The high cost of living is touching all aspects of Coloradans’ lives.
- About 40% of Coloradans say they are “just getting by financially,” including more than one in 10 describing themselves as “really struggling.” Those really struggling financially include 27% of Native Americans, 20% of renters, 19% of African Americans, as well as 18% of Latino respondents.
Despite these headlines, Coloradans see a potential path forward for policymakers to address these concerns with real solutions.
Addressing the cost of housing.
To address the rising cost of housing, respondents shared confidence in policy solutions that help people stay in their homes by:
- Reducing property taxes for people on low or fixed incomes” (80% view this as effective, consistent across party identification).
- Ensuring landlords can’t raise rents too quickly on current tenants (75% view this as effective).
- Increasing investment in programs that prevent people from becoming homeless (68% view this as effective).
- Making it more difficult to evict tenants who have not violated their lease (67% view this as effective).
Respondents also believe in policies that could increase the availability of affordable housing by:
- Changing zoning laws to make it easier to build more housing close to job and transportation hubs (70% view this as effective).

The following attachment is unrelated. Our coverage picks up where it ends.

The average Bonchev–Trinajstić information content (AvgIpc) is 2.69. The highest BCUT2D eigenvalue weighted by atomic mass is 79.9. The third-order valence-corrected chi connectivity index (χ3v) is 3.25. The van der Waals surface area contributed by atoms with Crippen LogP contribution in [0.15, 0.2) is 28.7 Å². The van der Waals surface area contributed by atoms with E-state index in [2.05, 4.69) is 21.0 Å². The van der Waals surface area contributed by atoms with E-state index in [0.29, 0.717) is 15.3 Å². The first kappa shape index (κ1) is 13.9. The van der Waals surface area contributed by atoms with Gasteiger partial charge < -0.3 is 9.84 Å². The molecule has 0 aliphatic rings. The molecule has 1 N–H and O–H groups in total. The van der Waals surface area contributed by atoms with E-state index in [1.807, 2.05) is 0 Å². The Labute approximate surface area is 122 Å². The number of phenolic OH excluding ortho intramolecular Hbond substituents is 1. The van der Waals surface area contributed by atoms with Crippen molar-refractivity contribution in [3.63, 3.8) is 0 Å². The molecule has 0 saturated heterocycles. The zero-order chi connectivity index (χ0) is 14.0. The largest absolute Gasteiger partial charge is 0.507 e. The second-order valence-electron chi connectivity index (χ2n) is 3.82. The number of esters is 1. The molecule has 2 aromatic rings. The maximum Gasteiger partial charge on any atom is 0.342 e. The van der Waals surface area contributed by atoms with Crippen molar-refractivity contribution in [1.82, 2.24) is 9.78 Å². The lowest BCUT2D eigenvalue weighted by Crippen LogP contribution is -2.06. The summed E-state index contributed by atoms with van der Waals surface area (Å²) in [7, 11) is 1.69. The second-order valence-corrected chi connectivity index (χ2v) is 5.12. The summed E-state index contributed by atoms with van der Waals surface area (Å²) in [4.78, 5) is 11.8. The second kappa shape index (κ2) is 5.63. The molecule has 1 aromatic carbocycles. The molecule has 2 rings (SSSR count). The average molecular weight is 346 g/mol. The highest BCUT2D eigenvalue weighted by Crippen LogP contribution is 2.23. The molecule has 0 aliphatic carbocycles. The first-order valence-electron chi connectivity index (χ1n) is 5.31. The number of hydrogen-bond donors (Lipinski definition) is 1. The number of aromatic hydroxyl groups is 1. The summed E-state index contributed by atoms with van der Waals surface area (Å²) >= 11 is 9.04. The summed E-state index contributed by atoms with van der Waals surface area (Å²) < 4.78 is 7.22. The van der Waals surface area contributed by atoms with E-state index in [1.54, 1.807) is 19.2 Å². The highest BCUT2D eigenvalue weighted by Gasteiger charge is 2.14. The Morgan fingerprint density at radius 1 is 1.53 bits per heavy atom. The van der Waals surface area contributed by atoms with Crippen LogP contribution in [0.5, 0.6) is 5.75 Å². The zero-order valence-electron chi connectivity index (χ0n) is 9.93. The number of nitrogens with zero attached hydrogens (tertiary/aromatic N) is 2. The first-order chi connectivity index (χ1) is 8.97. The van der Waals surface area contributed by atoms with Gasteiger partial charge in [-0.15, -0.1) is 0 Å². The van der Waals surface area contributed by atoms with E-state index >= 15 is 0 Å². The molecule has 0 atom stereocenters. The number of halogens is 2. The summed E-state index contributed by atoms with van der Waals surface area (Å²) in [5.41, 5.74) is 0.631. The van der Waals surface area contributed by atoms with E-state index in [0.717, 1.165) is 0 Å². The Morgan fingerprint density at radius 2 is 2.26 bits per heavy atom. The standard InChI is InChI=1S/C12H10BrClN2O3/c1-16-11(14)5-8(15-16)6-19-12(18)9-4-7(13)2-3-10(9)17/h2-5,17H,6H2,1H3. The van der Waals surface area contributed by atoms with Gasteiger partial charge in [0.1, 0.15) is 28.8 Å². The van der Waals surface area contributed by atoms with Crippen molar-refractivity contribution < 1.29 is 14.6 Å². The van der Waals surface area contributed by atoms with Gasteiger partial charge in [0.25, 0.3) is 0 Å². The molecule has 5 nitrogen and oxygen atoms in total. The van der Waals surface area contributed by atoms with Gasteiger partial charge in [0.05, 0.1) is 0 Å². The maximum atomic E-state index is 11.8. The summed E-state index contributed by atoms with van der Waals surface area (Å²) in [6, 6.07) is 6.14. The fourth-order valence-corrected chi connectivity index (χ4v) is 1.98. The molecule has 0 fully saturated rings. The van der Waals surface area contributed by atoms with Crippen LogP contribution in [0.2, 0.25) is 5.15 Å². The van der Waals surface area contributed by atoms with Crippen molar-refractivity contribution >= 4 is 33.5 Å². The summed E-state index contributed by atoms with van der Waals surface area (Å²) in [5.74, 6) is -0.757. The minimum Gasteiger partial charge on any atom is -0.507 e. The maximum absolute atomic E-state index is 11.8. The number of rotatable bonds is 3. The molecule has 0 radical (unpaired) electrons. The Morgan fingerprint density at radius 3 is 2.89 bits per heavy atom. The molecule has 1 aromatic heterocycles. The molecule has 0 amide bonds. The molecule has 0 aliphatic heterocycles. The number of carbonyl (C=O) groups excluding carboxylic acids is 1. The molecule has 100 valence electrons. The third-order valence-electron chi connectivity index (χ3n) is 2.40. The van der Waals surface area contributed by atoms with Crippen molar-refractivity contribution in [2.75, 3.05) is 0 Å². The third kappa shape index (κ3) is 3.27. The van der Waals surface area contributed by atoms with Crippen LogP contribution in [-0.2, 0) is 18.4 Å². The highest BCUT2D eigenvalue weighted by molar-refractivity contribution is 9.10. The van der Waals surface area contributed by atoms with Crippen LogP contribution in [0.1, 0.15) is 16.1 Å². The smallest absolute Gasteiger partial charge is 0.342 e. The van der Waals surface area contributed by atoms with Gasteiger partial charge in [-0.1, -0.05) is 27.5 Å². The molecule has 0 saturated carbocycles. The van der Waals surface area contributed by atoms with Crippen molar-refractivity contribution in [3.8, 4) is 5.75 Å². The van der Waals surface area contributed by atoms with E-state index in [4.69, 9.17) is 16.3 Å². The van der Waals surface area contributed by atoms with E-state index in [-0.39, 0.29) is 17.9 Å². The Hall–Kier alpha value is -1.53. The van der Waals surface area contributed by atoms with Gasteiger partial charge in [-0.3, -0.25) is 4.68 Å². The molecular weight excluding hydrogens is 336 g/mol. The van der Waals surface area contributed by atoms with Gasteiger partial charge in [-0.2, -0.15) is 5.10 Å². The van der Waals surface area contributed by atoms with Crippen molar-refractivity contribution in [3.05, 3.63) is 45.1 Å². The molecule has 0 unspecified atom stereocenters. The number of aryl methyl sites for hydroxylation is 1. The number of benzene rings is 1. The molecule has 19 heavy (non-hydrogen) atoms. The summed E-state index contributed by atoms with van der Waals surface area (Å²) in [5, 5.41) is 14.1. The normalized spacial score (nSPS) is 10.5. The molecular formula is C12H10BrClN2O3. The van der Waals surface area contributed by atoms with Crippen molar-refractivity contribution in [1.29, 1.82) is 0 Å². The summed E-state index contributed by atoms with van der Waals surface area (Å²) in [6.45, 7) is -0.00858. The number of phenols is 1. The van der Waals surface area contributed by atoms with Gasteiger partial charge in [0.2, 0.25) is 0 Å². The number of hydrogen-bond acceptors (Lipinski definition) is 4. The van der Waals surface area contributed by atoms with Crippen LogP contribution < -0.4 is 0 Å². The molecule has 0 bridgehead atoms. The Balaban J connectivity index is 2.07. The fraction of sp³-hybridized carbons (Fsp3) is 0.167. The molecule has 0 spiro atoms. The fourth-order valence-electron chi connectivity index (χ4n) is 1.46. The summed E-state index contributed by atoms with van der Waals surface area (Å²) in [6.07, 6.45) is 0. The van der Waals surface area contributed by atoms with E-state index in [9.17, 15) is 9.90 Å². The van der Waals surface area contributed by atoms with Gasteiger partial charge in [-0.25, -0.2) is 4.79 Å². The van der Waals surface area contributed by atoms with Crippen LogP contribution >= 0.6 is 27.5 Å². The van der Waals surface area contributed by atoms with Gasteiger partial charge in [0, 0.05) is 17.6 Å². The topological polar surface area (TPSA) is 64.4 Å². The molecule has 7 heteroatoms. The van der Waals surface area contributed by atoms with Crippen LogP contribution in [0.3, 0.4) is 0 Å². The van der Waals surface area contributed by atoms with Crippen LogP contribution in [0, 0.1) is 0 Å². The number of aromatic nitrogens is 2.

- Requiring developers to build housing for people with lower income levels (68% view this as effective).
- Speeding up permitting and inspection processes for developers building housing for low-income people (68% view this as effective).
Addressing the cost of living.
Asked to weigh in on the most effective policies that could address the rising cost of living, respondents demonstrated confidence in making it easier for people living on low incomes to enroll in programs that can help them afford necessities like food and health care. Seventy-four percent of respondents believe this would be effective, with 44% saying it would be very effective.
- Increasing tax credits to people living on low incomes follows quickly after, with 70% saying it would be effective in addressing the rising cost of living.
- Another 68% say government investments could effectively stimulate the economy and create better-paying jobs.
- And 63% say that raising taxes on people making over $500,000 to cover services like housing, health care, and education would be effective.
These solutions enjoy majority confidence across demographics, geographies, and party affiliations. The only exception relates to raising taxes on folks making over $500,000, which only 34% of Republicans believe to be effective. However, a majority (58%) of people making over $150k annually do think it would be effective.
The Colorado Health Foundation is committed to transparency, including access to the full results of Pulse. These resources are available in both English and Spanish and include:
- Questionnaire with topline results (English | Spanish)
- Cross-tabs with data on how different sub-groups answered each question (English | Spanish)
- Presentation deck with easy-to-read charts and graphs (English | Spanish coming soon)